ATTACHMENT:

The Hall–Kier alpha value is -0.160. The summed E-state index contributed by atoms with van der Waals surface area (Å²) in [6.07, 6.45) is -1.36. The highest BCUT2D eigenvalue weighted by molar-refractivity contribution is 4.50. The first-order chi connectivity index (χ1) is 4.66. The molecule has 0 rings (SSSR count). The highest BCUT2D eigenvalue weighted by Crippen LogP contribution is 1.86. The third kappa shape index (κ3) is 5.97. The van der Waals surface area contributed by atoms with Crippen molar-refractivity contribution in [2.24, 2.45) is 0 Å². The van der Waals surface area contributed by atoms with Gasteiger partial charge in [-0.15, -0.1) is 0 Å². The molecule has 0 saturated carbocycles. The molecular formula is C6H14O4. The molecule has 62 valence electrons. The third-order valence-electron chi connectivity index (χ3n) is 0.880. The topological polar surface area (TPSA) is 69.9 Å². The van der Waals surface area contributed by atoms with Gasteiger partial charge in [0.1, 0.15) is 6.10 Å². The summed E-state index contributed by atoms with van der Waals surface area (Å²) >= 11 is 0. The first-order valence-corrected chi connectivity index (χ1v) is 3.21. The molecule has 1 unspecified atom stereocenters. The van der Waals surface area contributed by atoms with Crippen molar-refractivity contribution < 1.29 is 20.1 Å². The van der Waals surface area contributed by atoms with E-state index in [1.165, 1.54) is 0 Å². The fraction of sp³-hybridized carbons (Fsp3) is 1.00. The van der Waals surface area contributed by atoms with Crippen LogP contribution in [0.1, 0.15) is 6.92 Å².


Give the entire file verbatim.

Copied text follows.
The Hall–Kier alpha value is -0.160. The summed E-state index contributed by atoms with van der Waals surface area (Å²) in [6.07, 6.45) is -1.36. The highest BCUT2D eigenvalue weighted by molar-refractivity contribution is 4.50. The first-order chi connectivity index (χ1) is 4.66. The molecule has 0 rings (SSSR count). The highest BCUT2D eigenvalue weighted by Crippen LogP contribution is 1.86. The third kappa shape index (κ3) is 5.97. The van der Waals surface area contributed by atoms with Crippen molar-refractivity contribution in [2.24, 2.45) is 0 Å². The van der Waals surface area contributed by atoms with Gasteiger partial charge in [-0.15, -0.1) is 0 Å². The molecule has 0 saturated carbocycles. The molecular formula is C6H14O4. The molecule has 62 valence electrons. The third-order valence-electron chi connectivity index (χ3n) is 0.880. The topological polar surface area (TPSA) is 69.9 Å². The van der Waals surface area contributed by atoms with Gasteiger partial charge in [0.1, 0.15) is 6.10 Å². The summed E-state index contributed by atoms with van der Waals surface area (Å²) >= 11 is 0. The first-order valence-corrected chi connectivity index (χ1v) is 3.21. The molecule has 1 unspecified atom stereocenters. The van der Waals surface area contributed by atoms with Crippen molar-refractivity contribution < 1.29 is 20.1 Å². The van der Waals surface area contributed by atoms with E-state index in [1.165, 1.54) is 0 Å². The fraction of sp³-hybridized carbons (Fsp3) is 1.00. The van der Waals surface area contributed by atoms with Crippen LogP contribution in [0.1, 0.15) is 6.92 Å².